U.S. LNG is redefining global energy flows, ensuring the United States has a significant presence in Asia
In recent months, US LNG exports to China, Japan and South Korea – the three main importers of the fuel – have reached record levels, aided by the resumption of industrial production from the coronavirus pandemic.
More US LNG in Asia
The surge in US energy exports is not only forcing large traditional producers such as Saudi Arabia to seek new customers for oil and gas. It is also redefining global energy flows and securing America a significant presence in Asian markets, he writes Reuters.
In Japan, for example, the world’s third largest economy, the United States competes head-to-head with Qatar when it comes to LNG exports. This is despite Qatar’s supplying Japanese utilities for years, and despite the fact that US LNG is 40 percent more expensive than Qatari gas per unit of heating.
How are liquefied natural gas exports going
However, US exports are about to increase further. Natural gas flows to export terminals in the United States – where the gas is cooled to -160 ° C before being loaded onto LNG tankers and shipped – reached 11.8 billion cubic feet on March 31. That’s a daily record, averaging 10.8 billion cubic feet per day for the month of March.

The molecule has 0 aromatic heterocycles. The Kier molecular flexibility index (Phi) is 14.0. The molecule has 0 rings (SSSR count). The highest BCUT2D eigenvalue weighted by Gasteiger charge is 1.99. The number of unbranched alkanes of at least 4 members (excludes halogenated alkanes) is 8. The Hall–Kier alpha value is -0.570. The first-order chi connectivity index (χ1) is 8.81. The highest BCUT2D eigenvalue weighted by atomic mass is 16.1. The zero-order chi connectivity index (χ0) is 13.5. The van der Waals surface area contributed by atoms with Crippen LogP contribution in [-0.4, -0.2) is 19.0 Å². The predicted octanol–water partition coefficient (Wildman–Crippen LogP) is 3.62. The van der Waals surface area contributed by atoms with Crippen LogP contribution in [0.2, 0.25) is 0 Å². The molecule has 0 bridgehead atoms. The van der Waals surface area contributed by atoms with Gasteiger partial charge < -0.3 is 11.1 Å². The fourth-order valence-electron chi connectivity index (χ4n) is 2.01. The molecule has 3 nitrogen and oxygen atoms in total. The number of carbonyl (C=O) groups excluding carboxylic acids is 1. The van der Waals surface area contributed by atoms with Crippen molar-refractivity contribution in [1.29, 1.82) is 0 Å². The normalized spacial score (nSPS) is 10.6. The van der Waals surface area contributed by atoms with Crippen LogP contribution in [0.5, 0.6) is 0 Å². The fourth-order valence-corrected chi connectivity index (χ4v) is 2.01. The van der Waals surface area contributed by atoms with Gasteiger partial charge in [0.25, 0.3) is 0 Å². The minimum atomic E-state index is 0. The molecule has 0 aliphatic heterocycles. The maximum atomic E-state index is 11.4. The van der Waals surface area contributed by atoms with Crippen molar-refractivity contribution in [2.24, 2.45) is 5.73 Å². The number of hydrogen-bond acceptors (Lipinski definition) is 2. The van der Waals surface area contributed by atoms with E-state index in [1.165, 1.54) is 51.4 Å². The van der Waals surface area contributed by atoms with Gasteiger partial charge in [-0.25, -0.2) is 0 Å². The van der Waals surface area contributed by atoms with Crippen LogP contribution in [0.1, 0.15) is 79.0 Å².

In February, US LNG shipments to Japan, China and South Korea reached 3.2 million tons, more than double the previous monthly record.
The growth was supported by the fact that gas demand in Northeast Asia remained relatively strong. Particularly cold winter temperatures, which have caused a spike in gas heating demand, are also complicit.
Although LNG exports decreased in March compared to February – for seasonal reasons: temperatures have become milder – they are still above average levels for the month, according to data provided by analysis firm Eikon.
Qatar runs shelters
The increase in LNG shipments in the United States is linked to the shale gas revolution and the completion of the first generation of export terminals. But Qatar – the world’s largest exporter of liquefied natural gas – has taken action, announcing an increase in its export capacity and trying to lure buyers with lucrative contracts. For example, a recent supply agreement with the Chinese company Sinopec predicts one of the lowest prices ever recorded.
According to analysts, US export projects will have to reconsider their costs or fail to compete with Qatar.